Ghost bride
Ghost marriages are common in China's mining communities [wiki commons].

A man in China has been executed for murdering a pregnant woman to sell her body as a "ghost bride".

Wang Hairong strangled the woman, known only as Luo, in May 2011 and then sold her body for 22,000 yuan (£2,300) so her body could be used in a so-called ghost marriage.

He was executed in the northern province of Shaanxi earlier this week, Legal Daily said.

Wang and two accomplices persuaded the woman to accept a lift in their car. They took her to a remote spot and killed her, the court heard.

They drove to a nearby town to sell the body to a family as a corpse bride for their dead son. Wang received 14,000 yuan for his part in the murder and the other two received 4,000 yuan each.

While the practice of ghost weddings is becoming increasingly rare in China, they are still carried out in parts of Shaanxi.

Earlier this year, four people were jailed for digging up corpses and selling them to families as ghost brides.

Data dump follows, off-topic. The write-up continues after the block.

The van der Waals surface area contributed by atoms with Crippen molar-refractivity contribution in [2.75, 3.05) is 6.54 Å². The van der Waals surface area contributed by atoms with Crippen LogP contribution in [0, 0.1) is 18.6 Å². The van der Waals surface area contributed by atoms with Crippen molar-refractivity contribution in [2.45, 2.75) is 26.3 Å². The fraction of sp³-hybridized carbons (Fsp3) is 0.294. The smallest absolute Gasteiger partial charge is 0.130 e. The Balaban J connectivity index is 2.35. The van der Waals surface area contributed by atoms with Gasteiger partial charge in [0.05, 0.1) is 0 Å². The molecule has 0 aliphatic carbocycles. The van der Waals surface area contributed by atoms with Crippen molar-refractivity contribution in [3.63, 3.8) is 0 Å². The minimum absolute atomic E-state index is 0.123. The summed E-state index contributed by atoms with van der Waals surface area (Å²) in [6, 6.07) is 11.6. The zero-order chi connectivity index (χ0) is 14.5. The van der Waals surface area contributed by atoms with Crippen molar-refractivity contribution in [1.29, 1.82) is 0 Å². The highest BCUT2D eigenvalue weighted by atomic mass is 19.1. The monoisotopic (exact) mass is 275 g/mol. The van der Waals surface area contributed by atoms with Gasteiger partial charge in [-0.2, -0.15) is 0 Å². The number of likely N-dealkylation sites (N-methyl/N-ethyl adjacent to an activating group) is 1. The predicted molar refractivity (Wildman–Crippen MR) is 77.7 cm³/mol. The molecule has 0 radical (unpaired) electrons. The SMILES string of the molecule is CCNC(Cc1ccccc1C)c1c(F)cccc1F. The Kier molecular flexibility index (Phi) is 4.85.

Ghost weddings take place when a young adult son dies before he is married. The belief is that a ghost bride will keep him company in the afterlife, protecting his family from misfortune.

A wedding ceremony is conducted and his body is then interred with that of the dead woman.

In 2012, it was reported that a revival of the tradition was fuelling a trade in bodies. It is thought this is particularly prominent in northern coalmining communities where men outnumber women and work in dangerous and often life-threatening jobs.

A fresh body can command high prices. Song Tiantang, who was arrested for strangling and selling six women as ghost brides in 2007, explained: "Killing people and selling their bodies is less work than stealing them from graves."

Ghost marriages have been illegal since 1949.